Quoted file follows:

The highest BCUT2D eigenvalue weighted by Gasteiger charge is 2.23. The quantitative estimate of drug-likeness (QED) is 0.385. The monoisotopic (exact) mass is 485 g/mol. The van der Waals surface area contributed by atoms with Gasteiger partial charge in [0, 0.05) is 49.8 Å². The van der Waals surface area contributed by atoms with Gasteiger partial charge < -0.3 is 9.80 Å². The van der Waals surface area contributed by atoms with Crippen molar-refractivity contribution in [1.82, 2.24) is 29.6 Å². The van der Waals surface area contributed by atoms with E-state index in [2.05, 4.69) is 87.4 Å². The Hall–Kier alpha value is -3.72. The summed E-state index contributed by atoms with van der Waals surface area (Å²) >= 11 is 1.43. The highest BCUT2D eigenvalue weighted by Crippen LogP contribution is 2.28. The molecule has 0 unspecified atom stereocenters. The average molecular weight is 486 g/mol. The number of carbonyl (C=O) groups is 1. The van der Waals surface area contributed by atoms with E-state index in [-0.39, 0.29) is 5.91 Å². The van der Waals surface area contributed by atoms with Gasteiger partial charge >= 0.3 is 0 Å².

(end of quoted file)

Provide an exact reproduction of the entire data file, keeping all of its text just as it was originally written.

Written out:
The highest BCUT2D eigenvalue weighted by Gasteiger charge is 2.23. The quantitative estimate of drug-likeness (QED) is 0.385. The monoisotopic (exact) mass is 485 g/mol. The van der Waals surface area contributed by atoms with Gasteiger partial charge in [0, 0.05) is 49.8 Å². The van der Waals surface area contributed by atoms with Gasteiger partial charge < -0.3 is 9.80 Å². The van der Waals surface area contributed by atoms with Crippen molar-refractivity contribution in [1.82, 2.24) is 29.6 Å². The van der Waals surface area contributed by atoms with E-state index in [2.05, 4.69) is 87.4 Å². The Hall–Kier alpha value is -3.72. The summed E-state index contributed by atoms with van der Waals surface area (Å²) >= 11 is 1.43. The highest BCUT2D eigenvalue weighted by Crippen LogP contribution is 2.28. The molecule has 0 unspecified atom stereocenters. The average molecular weight is 486 g/mol. The number of carbonyl (C=O) groups is 1. The van der Waals surface area contributed by atoms with E-state index in [-0.39, 0.29) is 5.91 Å². The van der Waals surface area contributed by atoms with Gasteiger partial charge >= 0.3 is 0 Å².